The defendant contends that he did not commit an act that was an unauthorized exercise of his official function because the police have unfettered discretion to have a suspect tested at any time, and that a mere deviation from Patrol Guide procedures should not give rise to criminal charges. However the evidence presented to the grand jury sufficiently established that defendant used his position of power to prevent the detective from being subjected to arrest and a DWI test within two hours of the vehicle accident with the goal of avoiding criminal charges. Among other things, the defendant is alleged to have approved a delayed time of arrest. The grand jury was within its authority to conclude that the defendant's actions were deliberate, that he abused his discretion and that there was probable cause that he committed the charged offense.
To be guilty of official misconduct for nonfeasance under Penal Law § 195.00(2), the People have to prove that the defendant knowingly refrained from performing an act imposed by law or clearly inherent in the nature of his office, and that he acted with the intent to obtain a benefit or deprive another of a benefit. The nonfeasance alleged is that the defendant had a mandatory duty as the commanding officer in charge to follow and have subordinates follow the normal path of investigation of the complainant who reported a vehicle accident involving an alleged drunk driver who fled the scene of the accident. The People presented evidence that the protocol was no different in this situation. The People argue the defendant had a mandatory duty to follow the standard New York City Patrol Guidelines for suspects who are alleged to have driven under the influence of alcohol, irrespective of his own personal independent observations, and that the defendant deliberately neglected to take these steps.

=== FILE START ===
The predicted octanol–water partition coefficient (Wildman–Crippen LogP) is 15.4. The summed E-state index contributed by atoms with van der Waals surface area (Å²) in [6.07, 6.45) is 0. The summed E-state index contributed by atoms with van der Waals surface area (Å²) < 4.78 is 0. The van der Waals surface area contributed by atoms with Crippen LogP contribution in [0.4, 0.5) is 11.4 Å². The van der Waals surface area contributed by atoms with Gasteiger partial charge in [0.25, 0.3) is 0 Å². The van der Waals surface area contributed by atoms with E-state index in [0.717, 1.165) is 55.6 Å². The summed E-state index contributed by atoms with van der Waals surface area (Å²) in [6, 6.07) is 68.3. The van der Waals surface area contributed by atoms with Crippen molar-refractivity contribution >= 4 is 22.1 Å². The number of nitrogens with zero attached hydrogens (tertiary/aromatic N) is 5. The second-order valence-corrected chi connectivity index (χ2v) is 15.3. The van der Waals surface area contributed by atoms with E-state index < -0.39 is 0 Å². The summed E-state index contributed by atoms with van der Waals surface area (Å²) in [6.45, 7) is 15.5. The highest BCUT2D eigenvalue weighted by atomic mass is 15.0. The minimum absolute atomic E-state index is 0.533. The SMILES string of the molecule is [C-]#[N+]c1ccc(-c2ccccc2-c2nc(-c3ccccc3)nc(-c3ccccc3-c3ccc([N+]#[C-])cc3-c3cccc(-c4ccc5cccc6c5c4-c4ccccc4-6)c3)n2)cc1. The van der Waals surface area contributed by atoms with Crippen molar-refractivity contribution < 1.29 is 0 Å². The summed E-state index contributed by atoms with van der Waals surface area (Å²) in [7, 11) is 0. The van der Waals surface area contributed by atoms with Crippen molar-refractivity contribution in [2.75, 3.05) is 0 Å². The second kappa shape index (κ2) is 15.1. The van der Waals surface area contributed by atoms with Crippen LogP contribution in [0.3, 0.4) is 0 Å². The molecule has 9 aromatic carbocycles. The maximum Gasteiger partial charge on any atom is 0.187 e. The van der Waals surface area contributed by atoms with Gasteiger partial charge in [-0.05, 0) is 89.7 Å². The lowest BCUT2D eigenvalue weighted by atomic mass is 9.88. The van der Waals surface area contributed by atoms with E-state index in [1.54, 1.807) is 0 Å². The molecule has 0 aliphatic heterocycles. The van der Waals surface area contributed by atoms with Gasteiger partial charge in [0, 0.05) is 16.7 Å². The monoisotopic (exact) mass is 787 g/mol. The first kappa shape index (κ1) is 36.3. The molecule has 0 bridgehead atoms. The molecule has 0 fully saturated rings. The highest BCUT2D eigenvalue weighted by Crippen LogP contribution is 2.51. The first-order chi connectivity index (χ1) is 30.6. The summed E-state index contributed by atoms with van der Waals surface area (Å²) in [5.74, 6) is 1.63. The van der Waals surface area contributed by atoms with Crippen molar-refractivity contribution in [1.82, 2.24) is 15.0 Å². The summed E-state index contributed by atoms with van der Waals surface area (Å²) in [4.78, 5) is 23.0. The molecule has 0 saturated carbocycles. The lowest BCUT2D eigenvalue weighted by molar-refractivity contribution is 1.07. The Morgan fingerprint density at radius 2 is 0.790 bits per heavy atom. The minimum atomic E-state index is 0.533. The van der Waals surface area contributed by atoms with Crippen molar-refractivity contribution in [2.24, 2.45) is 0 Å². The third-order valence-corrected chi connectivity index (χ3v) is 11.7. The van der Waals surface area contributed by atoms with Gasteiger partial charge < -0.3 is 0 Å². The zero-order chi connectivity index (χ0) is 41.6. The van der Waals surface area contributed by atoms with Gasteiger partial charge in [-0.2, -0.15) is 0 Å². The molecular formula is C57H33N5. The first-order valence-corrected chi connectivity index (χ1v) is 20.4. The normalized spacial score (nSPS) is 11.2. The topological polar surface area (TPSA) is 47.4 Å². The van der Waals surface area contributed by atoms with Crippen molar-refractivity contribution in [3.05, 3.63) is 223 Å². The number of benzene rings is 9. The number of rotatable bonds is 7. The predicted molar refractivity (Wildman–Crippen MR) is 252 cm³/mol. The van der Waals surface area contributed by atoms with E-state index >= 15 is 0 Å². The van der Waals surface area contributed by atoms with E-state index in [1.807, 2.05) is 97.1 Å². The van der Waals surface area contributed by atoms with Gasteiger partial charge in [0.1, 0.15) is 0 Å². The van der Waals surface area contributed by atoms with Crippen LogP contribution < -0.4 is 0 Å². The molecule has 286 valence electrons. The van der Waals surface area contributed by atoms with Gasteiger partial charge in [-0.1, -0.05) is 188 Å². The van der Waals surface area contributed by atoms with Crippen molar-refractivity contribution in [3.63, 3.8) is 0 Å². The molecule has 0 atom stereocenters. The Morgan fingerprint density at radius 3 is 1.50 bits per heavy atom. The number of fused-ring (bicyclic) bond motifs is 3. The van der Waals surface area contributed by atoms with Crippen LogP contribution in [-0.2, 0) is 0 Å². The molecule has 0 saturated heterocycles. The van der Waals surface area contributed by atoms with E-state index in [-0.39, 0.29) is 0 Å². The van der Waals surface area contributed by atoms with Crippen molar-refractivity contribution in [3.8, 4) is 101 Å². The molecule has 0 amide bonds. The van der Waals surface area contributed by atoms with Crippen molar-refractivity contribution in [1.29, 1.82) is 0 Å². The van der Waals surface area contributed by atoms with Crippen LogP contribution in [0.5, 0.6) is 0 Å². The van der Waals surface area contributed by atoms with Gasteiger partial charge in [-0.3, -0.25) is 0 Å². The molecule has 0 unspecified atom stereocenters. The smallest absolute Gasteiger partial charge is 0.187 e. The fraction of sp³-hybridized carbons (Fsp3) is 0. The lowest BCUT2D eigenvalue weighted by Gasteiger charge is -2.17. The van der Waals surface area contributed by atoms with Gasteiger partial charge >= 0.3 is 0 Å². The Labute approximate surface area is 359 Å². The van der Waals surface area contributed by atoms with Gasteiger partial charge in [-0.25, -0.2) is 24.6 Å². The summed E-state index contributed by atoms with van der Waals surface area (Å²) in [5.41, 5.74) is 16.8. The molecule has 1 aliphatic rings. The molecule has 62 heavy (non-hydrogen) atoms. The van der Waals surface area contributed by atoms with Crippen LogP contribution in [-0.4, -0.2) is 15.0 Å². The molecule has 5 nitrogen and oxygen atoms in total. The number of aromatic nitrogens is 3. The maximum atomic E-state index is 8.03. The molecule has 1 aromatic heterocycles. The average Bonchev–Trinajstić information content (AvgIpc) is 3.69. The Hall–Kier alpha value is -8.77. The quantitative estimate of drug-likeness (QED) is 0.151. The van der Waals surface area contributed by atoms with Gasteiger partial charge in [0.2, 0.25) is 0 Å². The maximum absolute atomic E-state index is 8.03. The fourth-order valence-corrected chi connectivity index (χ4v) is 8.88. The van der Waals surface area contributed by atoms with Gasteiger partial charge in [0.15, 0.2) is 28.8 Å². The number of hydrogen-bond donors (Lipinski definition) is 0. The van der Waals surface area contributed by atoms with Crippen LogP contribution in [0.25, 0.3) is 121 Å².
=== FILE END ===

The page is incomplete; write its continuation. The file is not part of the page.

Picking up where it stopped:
The plain language of the PL § 195.00(2) suggests that it not the mandatory or discretionary nature of the failure to act that satisfies the element of nonfeasance, but rather it is the causal connection of a defendant's failure to act with a “flagrant and intentional abuse of authority by [one] empowered to enforce the law.” See People v. Flanagan, 28 N.Y.3d 644, 660, 49 N.Y.S.3d 50, 71 N.E.3d 541 (2017) (citing People v. Feerick, 93 N.Y.2d at 445, 692 N.Y.S.2d 638, 714 N.E.2d 851).The crime of official misconduct may occur even where the public official's duty is couched in discretion. See People v. Mackell, 47 A.D.2d 209, 217, 366 N.Y.S.2d 173 (1975), aff'd 40 N.Y.2d 59, 386 N.Y.S.2d 37, 351 N.E.2d 684 (1976).